The news of the unexpected death of Flemish rock icon Luc De Vos reached me this weekend. He was only 52, and he will be missed much. Since I do not expect any of my international readers to have ever heard of him I do think an introduction to this unique artist might not be a bad idea… I’m aware that it’s impossible to even try to understand a phenomenon like Luc De Vos without being Flemish, but I can try to give a small introduction…
Growing up in Flanders means that you’re always subject to the influence of a lot of different cultures in the media, especially language-wise, more than having your own culture around all the time. Most of the music on the radio and the programs on TV were not in Dutch, but in English, or French, or in the case of TV German or Scandinavian even sometimes, subtitled in Dutch. In such a situation using your own language for art is always a bit strange, and I always has a strange connection with the phenomenon of language myself. Music in my own language was always a bit weird too. Both standard Dutch and Dutch from the Netherlands sound a bit sterile and foreign, and people who had their own voice in my own language were rare when I was a teenager. Flemish rock in our own language was a very limited phenomenon in the nineties. Most people circumvented the problem completely and sung in English, but there were a few exceptions who did make decent rock music in Flemish, like Stijn Meuris (Noordkaap), Frank Vanderlinden (De mens) and Luc De Vos (Gorki). Together with many other bands in English they were part of the soundtrack of my younger years.
Luc De Vos always was one of the most notorious people in the Flemish scene. He was a unique musician who had found his own voice, and given a platform to do his unique stuff. His way of singing might be completely unorthodox already, but his were the strange minimalist melodies and surreal lyrics that stood out most. He could break all rules of lyric-writing, sing it in a very raw rudimentary melody, and still be played on the radio. Because for some reason it worked. I can remember hearing ‘wie zal er voor de kinderen zorgen‘ for the first time and thinking ‘What on Earth is this song’. Now it’s still one of my favorite songs of all time…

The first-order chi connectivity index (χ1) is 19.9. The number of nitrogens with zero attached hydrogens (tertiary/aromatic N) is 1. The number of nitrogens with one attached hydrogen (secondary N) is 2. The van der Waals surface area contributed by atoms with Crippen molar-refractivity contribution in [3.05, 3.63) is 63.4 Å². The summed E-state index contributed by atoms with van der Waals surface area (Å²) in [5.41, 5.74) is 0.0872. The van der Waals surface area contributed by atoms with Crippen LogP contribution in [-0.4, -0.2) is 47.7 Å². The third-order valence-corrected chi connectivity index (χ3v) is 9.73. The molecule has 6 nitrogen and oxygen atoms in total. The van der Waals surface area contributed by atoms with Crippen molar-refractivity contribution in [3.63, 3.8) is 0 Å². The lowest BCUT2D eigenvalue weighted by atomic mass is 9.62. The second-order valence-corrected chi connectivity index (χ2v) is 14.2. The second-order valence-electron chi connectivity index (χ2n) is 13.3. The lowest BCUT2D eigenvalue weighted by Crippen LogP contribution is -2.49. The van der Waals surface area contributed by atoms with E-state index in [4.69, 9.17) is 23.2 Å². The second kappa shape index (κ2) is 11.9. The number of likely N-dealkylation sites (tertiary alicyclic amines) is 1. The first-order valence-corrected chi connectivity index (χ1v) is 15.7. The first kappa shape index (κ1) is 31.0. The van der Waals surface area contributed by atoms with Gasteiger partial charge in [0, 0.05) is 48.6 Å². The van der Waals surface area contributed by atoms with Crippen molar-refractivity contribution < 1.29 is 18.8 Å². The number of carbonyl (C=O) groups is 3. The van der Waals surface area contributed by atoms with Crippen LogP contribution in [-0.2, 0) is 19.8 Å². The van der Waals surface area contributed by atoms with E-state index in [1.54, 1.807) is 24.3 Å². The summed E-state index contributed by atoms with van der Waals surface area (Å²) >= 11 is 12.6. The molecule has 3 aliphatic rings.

As a songwriter I can’t deny that Gorki did probably have more influence on my songwriting than I’ve always admitted, and probably not just when writing in Dutch. I also sang some of his songs regularly when I was busking with my guitar in Atwerp in you young twentysomething years (primarily to get over my anxiety of being on stage, I never made that much money with it). I can still play and sing most of his hits ‘Mia‘, ‘lieve kleine piranha‘ & ‘Anja‘ if you give me a guitar. Those songs are part of my history.
And then there’s the phenomenon of the song ‘Mia’, about which I wrote already a post some years ago. The very unlikely ‘greatest Flemish song of all times’, which was originally just a B-side. It’ a very unlikely song to be a hit, let alone occupy the first place in a list of timeless classics. And still it happened to pass that this song became the best Flemish song ever. The MIA-awards (Belgian music awards) were even named after that song.
Luc De Vos was more than that one song though. He recorded more than 11 CD’s with Gorki, and some side projects too. He also was a writer, and a thinker, and a very human person, some kind of basic humanist. A very intelligent person with very layered humor, who was constantly mocking himself, as if he couldn’t believe that people liked his music. And on the other hand a very professional musician who knew very well what he was doing on stage. A man with an opinion, and with his own vision.
A man that was way too young too die.
He will be missed.
His legacy will remain.
PS: as a tribute I decided to do one of his songs in English, so that people who don’t understand Dutch can have a glimpse of what Luc De Vos was like. (although his lyrics are untranslatable) I chose ‘wie zal er voor de kinderen zorgen’ and did not try to copy the original, but made my own version in vintage lo-fi Bram Cools style. All rights are owned by Luc and his family. But you better go listen to the original and buy the album ‘ik ben aanwezig’.